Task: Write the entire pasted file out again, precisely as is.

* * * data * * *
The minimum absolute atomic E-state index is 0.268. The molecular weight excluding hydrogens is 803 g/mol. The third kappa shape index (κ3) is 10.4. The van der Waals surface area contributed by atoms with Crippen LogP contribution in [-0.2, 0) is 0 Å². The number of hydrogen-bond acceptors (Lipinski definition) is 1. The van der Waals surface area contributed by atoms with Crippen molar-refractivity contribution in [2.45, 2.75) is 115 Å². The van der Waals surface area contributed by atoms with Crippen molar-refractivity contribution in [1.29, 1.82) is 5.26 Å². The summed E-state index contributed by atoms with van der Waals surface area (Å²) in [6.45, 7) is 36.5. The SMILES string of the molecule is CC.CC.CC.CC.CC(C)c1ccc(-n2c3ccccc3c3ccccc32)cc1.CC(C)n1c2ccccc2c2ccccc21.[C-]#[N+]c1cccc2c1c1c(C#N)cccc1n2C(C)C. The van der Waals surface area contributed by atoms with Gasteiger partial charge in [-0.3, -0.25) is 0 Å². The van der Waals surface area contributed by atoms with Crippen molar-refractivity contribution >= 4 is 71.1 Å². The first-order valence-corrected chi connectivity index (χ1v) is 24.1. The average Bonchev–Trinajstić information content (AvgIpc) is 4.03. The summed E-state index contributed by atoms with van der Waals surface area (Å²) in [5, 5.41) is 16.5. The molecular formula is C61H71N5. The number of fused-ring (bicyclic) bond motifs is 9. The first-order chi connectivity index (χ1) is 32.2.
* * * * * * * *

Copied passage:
The minimum absolute atomic E-state index is 0.268. The molecular weight excluding hydrogens is 803 g/mol. The third kappa shape index (κ3) is 10.4. The van der Waals surface area contributed by atoms with Crippen LogP contribution in [-0.2, 0) is 0 Å². The number of hydrogen-bond acceptors (Lipinski definition) is 1. The van der Waals surface area contributed by atoms with Crippen molar-refractivity contribution in [2.45, 2.75) is 115 Å². The van der Waals surface area contributed by atoms with Crippen molar-refractivity contribution in [1.29, 1.82) is 5.26 Å². The summed E-state index contributed by atoms with van der Waals surface area (Å²) in [6.45, 7) is 36.5. The SMILES string of the molecule is CC.CC.CC.CC.CC(C)c1ccc(-n2c3ccccc3c3ccccc32)cc1.CC(C)n1c2ccccc2c2ccccc21.[C-]#[N+]c1cccc2c1c1c(C#N)cccc1n2C(C)C. The van der Waals surface area contributed by atoms with Gasteiger partial charge in [-0.3, -0.25) is 0 Å². The van der Waals surface area contributed by atoms with Crippen molar-refractivity contribution >= 4 is 71.1 Å². The first-order valence-corrected chi connectivity index (χ1v) is 24.1. The average Bonchev–Trinajstić information content (AvgIpc) is 4.03. The summed E-state index contributed by atoms with van der Waals surface area (Å²) in [5, 5.41) is 16.5. The molecular formula is C61H71N5. The number of fused-ring (bicyclic) bond motifs is 9. The first-order chi connectivity index (χ1) is 32.2.